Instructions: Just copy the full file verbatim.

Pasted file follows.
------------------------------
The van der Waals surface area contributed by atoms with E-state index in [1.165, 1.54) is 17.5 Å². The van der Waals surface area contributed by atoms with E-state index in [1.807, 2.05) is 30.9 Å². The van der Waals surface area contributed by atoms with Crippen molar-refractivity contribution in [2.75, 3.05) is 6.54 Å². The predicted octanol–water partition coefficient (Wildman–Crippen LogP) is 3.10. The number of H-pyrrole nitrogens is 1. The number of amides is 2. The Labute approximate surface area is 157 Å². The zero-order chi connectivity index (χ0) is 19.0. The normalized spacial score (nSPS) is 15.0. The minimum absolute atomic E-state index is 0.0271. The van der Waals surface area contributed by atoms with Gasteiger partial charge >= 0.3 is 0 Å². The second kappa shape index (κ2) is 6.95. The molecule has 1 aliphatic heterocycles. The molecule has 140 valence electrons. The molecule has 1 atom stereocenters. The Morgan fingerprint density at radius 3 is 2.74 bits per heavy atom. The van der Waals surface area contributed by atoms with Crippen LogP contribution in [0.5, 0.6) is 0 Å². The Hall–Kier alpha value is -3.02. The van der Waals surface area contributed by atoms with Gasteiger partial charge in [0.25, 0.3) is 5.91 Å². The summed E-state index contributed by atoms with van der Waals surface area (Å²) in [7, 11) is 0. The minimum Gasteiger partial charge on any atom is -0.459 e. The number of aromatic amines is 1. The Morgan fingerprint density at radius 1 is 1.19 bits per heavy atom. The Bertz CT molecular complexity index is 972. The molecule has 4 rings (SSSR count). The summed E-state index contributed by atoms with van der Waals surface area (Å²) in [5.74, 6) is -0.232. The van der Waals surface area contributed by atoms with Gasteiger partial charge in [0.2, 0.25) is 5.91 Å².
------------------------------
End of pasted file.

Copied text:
The van der Waals surface area contributed by atoms with E-state index in [1.165, 1.54) is 17.5 Å². The van der Waals surface area contributed by atoms with E-state index in [1.807, 2.05) is 30.9 Å². The van der Waals surface area contributed by atoms with Crippen molar-refractivity contribution in [2.75, 3.05) is 6.54 Å². The predicted octanol–water partition coefficient (Wildman–Crippen LogP) is 3.10. The number of H-pyrrole nitrogens is 1. The number of amides is 2. The Labute approximate surface area is 157 Å². The zero-order chi connectivity index (χ0) is 19.0. The normalized spacial score (nSPS) is 15.0. The minimum absolute atomic E-state index is 0.0271. The van der Waals surface area contributed by atoms with Gasteiger partial charge >= 0.3 is 0 Å². The second kappa shape index (κ2) is 6.95. The molecule has 1 aliphatic heterocycles. The molecule has 140 valence electrons. The molecule has 1 atom stereocenters. The Morgan fingerprint density at radius 3 is 2.74 bits per heavy atom. The van der Waals surface area contributed by atoms with Crippen LogP contribution in [0.5, 0.6) is 0 Å². The Hall–Kier alpha value is -3.02. The van der Waals surface area contributed by atoms with Gasteiger partial charge in [0.25, 0.3) is 5.91 Å². The summed E-state index contributed by atoms with van der Waals surface area (Å²) in [7, 11) is 0. The minimum Gasteiger partial charge on any atom is -0.459 e. The number of aromatic amines is 1. The Morgan fingerprint density at radius 1 is 1.19 bits per heavy atom. The Bertz CT molecular complexity index is 972. The molecule has 4 rings (SSSR count). The summed E-state index contributed by atoms with van der Waals surface area (Å²) in [5.74, 6) is -0.232. The van der Waals surface area contributed by atoms with Gasteiger partial charge in [0.2, 0.25) is 5.91 Å².